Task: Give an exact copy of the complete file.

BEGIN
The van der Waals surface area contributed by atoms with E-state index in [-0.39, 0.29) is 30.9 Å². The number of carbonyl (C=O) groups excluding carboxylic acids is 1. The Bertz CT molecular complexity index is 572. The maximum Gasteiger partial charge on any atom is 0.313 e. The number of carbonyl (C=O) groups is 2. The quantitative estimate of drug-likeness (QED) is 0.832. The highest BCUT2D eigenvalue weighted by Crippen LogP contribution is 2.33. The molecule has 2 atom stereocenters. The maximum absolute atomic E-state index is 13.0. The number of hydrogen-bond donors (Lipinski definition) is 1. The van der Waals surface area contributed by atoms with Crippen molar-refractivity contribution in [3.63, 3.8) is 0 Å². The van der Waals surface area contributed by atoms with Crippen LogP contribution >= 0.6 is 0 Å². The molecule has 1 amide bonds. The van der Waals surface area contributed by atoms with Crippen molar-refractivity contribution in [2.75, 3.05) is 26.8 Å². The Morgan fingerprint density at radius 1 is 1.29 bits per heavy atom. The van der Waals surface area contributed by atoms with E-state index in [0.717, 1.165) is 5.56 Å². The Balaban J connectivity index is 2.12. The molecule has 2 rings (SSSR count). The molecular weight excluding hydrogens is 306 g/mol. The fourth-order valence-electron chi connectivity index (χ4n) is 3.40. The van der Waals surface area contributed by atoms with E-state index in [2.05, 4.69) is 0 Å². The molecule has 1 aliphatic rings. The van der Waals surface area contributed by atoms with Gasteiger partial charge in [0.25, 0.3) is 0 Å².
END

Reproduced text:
The van der Waals surface area contributed by atoms with E-state index in [-0.39, 0.29) is 30.9 Å². The number of carbonyl (C=O) groups excluding carboxylic acids is 1. The Bertz CT molecular complexity index is 572. The maximum Gasteiger partial charge on any atom is 0.313 e. The number of carbonyl (C=O) groups is 2. The quantitative estimate of drug-likeness (QED) is 0.832. The highest BCUT2D eigenvalue weighted by Crippen LogP contribution is 2.33. The molecule has 2 atom stereocenters. The maximum absolute atomic E-state index is 13.0. The number of hydrogen-bond donors (Lipinski definition) is 1. The van der Waals surface area contributed by atoms with Crippen molar-refractivity contribution in [3.63, 3.8) is 0 Å². The van der Waals surface area contributed by atoms with Crippen LogP contribution >= 0.6 is 0 Å². The molecule has 1 amide bonds. The van der Waals surface area contributed by atoms with Crippen molar-refractivity contribution in [2.75, 3.05) is 26.8 Å². The Morgan fingerprint density at radius 1 is 1.29 bits per heavy atom. The van der Waals surface area contributed by atoms with E-state index in [0.717, 1.165) is 5.56 Å². The Balaban J connectivity index is 2.12. The molecule has 2 rings (SSSR count). The molecular weight excluding hydrogens is 306 g/mol. The fourth-order valence-electron chi connectivity index (χ4n) is 3.40. The van der Waals surface area contributed by atoms with E-state index in [2.05, 4.69) is 0 Å². The molecule has 1 aliphatic rings. The van der Waals surface area contributed by atoms with Gasteiger partial charge in [0.25, 0.3) is 0 Å².